Not having a qualification that is from an awarding body may also prevent you from obtaining certain insurances or preventing you from teaching in some areas especially qualifications from awarding organisations.
What is accreditation?
The Cambridge Dictionary defines ‘Accredited’ as: officially recognised or approved. Within the beauty and aesthetic industry this means that the training academy or course has been through certain processes in order for it to become approved or accredited. Accreditation is often through a number of often independent organisations or insurers.
This third-party organisation should be checking the quality of the course material, the qualifications and experience of the trainers delivering the course and ensuring the ongoing due diligence of accountability. However, in recent years, the credibility of some accreditation providers are evidently stacked towards financial gain rather than to improve and back quality industry training. This became evident with the recent ‘scandals’ of several academies that even with unhappy students reporting poor levels of training and bad behaviour of trainers, the reports were ignored, and the academy remained approved by them as quality training providers.
Prior to getting your courses accredited or booking on to a course, you should find out not only the credibility of the training provider, but also the organisation that accredit them. A list of trusted accreditation providers are listed below.
There are three main types of accreditation or CPD providers within the UK. We will look at some of these in more detail.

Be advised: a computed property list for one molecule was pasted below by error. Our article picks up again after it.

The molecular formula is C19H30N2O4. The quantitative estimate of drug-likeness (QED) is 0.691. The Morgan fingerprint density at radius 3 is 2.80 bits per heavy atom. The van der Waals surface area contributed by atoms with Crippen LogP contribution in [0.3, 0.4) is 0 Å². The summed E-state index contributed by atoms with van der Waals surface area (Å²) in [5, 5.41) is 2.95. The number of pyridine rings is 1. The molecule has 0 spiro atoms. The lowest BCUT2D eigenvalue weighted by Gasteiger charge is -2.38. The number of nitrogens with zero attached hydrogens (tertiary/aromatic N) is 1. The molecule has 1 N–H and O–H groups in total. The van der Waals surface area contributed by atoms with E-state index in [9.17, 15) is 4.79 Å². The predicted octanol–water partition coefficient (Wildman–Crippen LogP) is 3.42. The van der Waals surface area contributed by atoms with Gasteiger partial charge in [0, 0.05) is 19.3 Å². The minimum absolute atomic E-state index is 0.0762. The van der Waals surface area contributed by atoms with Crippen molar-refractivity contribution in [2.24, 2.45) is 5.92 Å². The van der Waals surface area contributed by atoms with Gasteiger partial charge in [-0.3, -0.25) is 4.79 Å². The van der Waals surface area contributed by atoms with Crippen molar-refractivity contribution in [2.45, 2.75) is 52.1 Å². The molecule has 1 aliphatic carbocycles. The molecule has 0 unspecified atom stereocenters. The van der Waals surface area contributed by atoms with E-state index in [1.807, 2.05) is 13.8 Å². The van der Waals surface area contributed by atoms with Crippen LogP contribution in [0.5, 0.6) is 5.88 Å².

CPD as mentioned previously stands for Continuing Professional Development. This is a way to track or record activities that are taken both formally and informally after your initial training or qualifications. CPD activities can ranges from exhibitions, training course or seminar attendance, self-study, or time spent reading industry related magazines or websites.
All trainers should be undertaking a minimum of 30 hours CPD every year and should keep a log of all activities they have taken part in. This ensures that trainers keep updating any skills and staying on top of current industry regulations or changes.
Unlike a qualification that has set learning hours, CPD certificates record the number of time spent partaking in that certain activity. Accredited courses are also not required to be assessed and therefore you may receive a certificate regardless of competency.
It is important to note the number of academies purporting that a course delivered by them and accredited or approved by a CPD provider is a ‘Level 3’ or ‘Level 4’ course etc. Only Ofqual backed qualifications can list a ‘level’ of competency or criteria that the course meets. Any course other than a qualification that you attend is not equivalent to or similar to an NVQ level. They are self imposed levels and often mean very little about the standard or the level of the course being delivered.
The leading CPD companies in the UK are:
· The CPD Certification Service
· Centre of CPD Excellence
· The CPD Standards Office
Prior to CPD accreditation this was often done in-house by insurers, however, with the rise of aesthetics, this has forced more training providers towards CPD accreditation due to the fact that they: